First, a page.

What is the role of the university in the wider world? What is the role of scholarship in an era of vast digitally enabled knowledge?
These are two questions we at the Blum Center keep forefront in our minds, as we pursue forward-looking curricula and solutions scholarship related to development. During the 2018-2019 academic year, we sought to practice what we preach by holding interdisciplinary faculty salons on large development questions, both to bolster what we teach and how we can learn from one another.
The faculty salon series was kicked off by Michael Nacht, UC Berkeley’s Thomas and Alison Schneider Chair in Public Policy. The former Assistant Secretary of Defense for Global Strategic Affairs explored the nexus of national security, diplomacy, and development—and gave a sober assessment of what that nexus might produce under the Trump administration. Michael concluded that development in low-income countries will not come out of the strategic interactions of the U.S.’s economic and foreign policy positions but likely will be spurred by the for-profit sector through advances in agricultural technology, artificial intelligence, and bioengineering.
In November, Robotics Professor Ken Goldberg and Business Professor Laura Tyson, Blum Center Chair of the Trustees and Business Professor, debated the effects of automation and machine learning on employment across nations and economies. Ken, who believes automation will both eliminate and create new jobs, proposed a “multiplicity movement” to foster uniquely human skills that AI and robots cannot replicate: creativity, curiosity, imagination, empathy, human communication, diversity, and innovation. He recommended the U.S. reinforce creative and social skills in high schools and universities, so that Americans are in a position to leverage machines with varying levels of automation alongside diverse groups of people to amplify intelligence and spark problem solving.
Laura pointed out that the substitution of intelligent machines for low-cost, low-productivity workers poses the greatest challenge in Africa, where by 2050 the continent’s youth population is estimated to increase by 50 percent to 945 million. She said we must focus our attention on how African countries will fare in global trade and global supply chains, when the availability of comparatively cheap labor is no longer a competitive advantage. She advocated that nations develop comprehensive educational and development strategies that support the livelihoods of their citizens—and that share the benefits of intelligent machines broadly.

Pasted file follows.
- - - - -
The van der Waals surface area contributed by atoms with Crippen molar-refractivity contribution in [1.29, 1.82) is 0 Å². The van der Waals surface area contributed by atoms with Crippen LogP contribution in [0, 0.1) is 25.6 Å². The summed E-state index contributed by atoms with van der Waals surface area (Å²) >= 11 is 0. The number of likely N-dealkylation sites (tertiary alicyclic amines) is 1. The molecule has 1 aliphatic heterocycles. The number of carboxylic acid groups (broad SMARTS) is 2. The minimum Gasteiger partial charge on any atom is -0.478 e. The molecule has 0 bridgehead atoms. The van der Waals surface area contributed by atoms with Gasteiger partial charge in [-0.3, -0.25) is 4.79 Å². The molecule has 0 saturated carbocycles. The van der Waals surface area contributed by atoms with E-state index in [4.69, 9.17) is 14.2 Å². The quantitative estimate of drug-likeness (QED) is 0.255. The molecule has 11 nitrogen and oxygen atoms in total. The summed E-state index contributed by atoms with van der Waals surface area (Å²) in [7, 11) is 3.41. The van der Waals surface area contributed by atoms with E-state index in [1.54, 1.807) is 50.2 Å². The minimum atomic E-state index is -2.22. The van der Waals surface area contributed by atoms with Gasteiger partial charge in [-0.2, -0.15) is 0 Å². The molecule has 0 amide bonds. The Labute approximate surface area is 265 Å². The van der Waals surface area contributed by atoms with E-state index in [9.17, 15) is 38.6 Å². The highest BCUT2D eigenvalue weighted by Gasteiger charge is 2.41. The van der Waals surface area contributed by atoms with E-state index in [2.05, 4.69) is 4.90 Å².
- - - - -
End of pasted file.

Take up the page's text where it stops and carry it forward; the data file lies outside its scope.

In December, Bioengineering Professor and Blum Center Chief Technologist Dan Fletcher presented on his own solutions science related to the London Declaration of Tropical Diseases. Nearly a decade ago, the declaration brought together more than 80 global organizations to control, eliminate, or eradicate at least ten of the diseases by 2020. Progress has been made on some of the diseases, but they still affect nearly one billion people, even though major pharmaceutical companies have pledged to contribute the treatment drugs. The main problem now, explained Dan, is a health information gap—both in terms of who has the diseases and where they are located. His mobile microscopy device CellScope, developed over a decade plus, can fill this gap because it both identifies the infected through testing and provides effective treatment and monitoring, even in the most remote areas. Dan has proven his technological intervention in several major papers, and is now on mission to fund the implementation of this life-saving innovation.
In early 2019, we welcomed Joshua Blumenstock from School of Information, to the faculty salon. Blumenstock, director of the Data-Intensive Development Lab, cautioned that even though the application of machine learning to monitor and alleviate poverty has become a much discussed aspiration, new digital methods may serve more as a complement than a replacement to traditional approaches, especially in the area of economic assessment. However, he did point out that satellite imagery is becoming a key source for development research because it reveals basic physical infrastructure and quality of life trends. In his own research, Joshua has shown that by leveraging machine learning to analyze satellite data, we can draw conclusions about certain aspects of the quality of life with nearly the same accuracy as traditional, multimillion-dollar field surveys.